Petitioner, to establish its claim of overvaluation, called as an adverse witness the president of Southern Appraisal Company, employed by Wake County to determine the fair values of all properties in the county for use in levying ad valorem taxes. This witness approved the values assigned to each of petitioner’s pieces of property. He listed the factors used to fix the value. He listed replacement costs less depreciation, values assigned to similar properties in the neighborhood, and then said: “The rental or the fair rental income that could be realized in each of the properties was another factor which was *402taken into consideration.” When the value was assigned to these properties, the witness did not know the actual rental income which petitioner was receiving. He had asked for that information, but it had not been supplied. He said: “Capitalization was taken into consideration in this .particular only on a comparable basis with other property in the vicinity." Most of the properties in the block in which petitioner’s property is situate is owner occupied, but, according to the witness, two pieces in the block were rented and the rents produced by those properties were taken into consideration in determining values. As a result of the appraisal, the properties were actually assessed for taxation in 1960 at a lower value than in 1959.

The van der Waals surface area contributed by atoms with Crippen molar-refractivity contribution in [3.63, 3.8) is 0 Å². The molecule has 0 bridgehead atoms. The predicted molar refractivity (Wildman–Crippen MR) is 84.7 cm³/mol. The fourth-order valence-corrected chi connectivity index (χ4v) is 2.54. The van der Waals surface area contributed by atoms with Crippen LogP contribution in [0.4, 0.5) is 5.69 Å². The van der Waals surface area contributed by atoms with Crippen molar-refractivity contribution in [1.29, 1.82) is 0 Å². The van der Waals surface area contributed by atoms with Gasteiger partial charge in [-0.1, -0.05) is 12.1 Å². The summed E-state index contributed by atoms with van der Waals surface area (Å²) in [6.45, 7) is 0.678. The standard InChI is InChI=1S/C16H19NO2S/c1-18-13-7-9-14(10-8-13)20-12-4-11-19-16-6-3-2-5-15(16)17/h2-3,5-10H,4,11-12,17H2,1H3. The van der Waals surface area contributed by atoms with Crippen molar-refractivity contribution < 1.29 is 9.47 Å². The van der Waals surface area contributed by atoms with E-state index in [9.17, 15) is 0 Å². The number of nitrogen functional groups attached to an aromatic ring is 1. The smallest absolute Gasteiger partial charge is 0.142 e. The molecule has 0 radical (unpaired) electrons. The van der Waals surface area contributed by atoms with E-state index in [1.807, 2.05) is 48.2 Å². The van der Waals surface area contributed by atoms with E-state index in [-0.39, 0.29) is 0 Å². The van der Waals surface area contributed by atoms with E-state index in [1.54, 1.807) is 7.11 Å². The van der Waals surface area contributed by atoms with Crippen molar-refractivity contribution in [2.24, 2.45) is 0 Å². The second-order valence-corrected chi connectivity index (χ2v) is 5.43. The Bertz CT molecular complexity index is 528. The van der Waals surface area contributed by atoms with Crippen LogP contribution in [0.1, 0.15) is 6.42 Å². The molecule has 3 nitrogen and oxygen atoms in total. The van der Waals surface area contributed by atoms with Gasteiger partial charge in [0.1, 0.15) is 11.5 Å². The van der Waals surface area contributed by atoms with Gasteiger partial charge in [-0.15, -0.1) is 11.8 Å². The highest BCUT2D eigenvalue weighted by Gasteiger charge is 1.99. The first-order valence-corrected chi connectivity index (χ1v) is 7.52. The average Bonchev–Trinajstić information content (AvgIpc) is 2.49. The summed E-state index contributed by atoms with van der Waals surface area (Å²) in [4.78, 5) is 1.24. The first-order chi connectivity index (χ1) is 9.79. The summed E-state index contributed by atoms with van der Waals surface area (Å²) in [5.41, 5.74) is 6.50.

Petitioner had a real estate broker, an expert real estate appraiser, value the properties. He fixed the fair value of the property at $400,000. He expressed the opinion that real property ought to yield 7%. Using the rent received by petitioner for the year ending 30 June 1960 of $32,899, he deducted taxes, insurance, and the $10,000 rent paid to the owner of the property on Martin Street, and arrived at a net income of $13,420. This, when capitalized at 7%, gave a value of $191,736 for all three tracts. He recognized this was not the fair value. Pie said: “This would not be the fair, market value of the property. That is what. . .if you were selling it on income alone. . .that would be the value, but somewhere between the physical value and the income approach you have a value. Now with every merchant it is not the same and therefore, that is Where the matter of judgment comes in, as to whether the property produces what it should. Some are producing far in excess of the physical value and some less, but this is a percentage lease.” He further said: “I used the following factors in arriving at the fair market value of this property; the physical value which includes land and buildings, the existing contracts on the property, the income from the existing contracts at the time. The income from this nroperty has dropped from $44,000.00, approximately in 1953 to $30,000.00 in 1961.”